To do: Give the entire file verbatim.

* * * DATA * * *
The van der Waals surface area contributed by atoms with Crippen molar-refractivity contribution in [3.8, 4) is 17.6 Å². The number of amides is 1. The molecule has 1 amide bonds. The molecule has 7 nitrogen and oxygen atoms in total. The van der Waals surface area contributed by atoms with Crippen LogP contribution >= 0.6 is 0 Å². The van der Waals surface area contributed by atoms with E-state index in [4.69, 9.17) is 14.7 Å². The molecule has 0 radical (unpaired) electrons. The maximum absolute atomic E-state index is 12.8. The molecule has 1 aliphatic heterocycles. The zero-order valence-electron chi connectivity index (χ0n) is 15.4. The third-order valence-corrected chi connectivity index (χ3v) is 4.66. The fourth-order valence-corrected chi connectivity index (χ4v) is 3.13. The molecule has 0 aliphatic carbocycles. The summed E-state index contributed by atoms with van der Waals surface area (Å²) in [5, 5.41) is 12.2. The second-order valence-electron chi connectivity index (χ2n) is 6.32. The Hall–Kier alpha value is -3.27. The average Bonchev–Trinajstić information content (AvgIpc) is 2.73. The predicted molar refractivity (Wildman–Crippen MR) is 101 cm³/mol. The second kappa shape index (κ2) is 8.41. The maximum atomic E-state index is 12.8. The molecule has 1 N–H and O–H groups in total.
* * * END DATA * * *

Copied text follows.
The van der Waals surface area contributed by atoms with Crippen molar-refractivity contribution in [3.8, 4) is 17.6 Å². The number of amides is 1. The molecule has 1 amide bonds. The molecule has 7 nitrogen and oxygen atoms in total. The van der Waals surface area contributed by atoms with Crippen LogP contribution >= 0.6 is 0 Å². The van der Waals surface area contributed by atoms with E-state index in [4.69, 9.17) is 14.7 Å². The molecule has 0 radical (unpaired) electrons. The maximum absolute atomic E-state index is 12.8. The molecule has 1 aliphatic heterocycles. The zero-order valence-electron chi connectivity index (χ0n) is 15.4. The third-order valence-corrected chi connectivity index (χ3v) is 4.66. The fourth-order valence-corrected chi connectivity index (χ4v) is 3.13. The molecule has 0 aliphatic carbocycles. The summed E-state index contributed by atoms with van der Waals surface area (Å²) in [5, 5.41) is 12.2. The second-order valence-electron chi connectivity index (χ2n) is 6.32. The Hall–Kier alpha value is -3.27. The average Bonchev–Trinajstić information content (AvgIpc) is 2.73. The predicted molar refractivity (Wildman–Crippen MR) is 101 cm³/mol. The second kappa shape index (κ2) is 8.41. The maximum atomic E-state index is 12.8. The molecule has 1 N–H and O–H groups in total.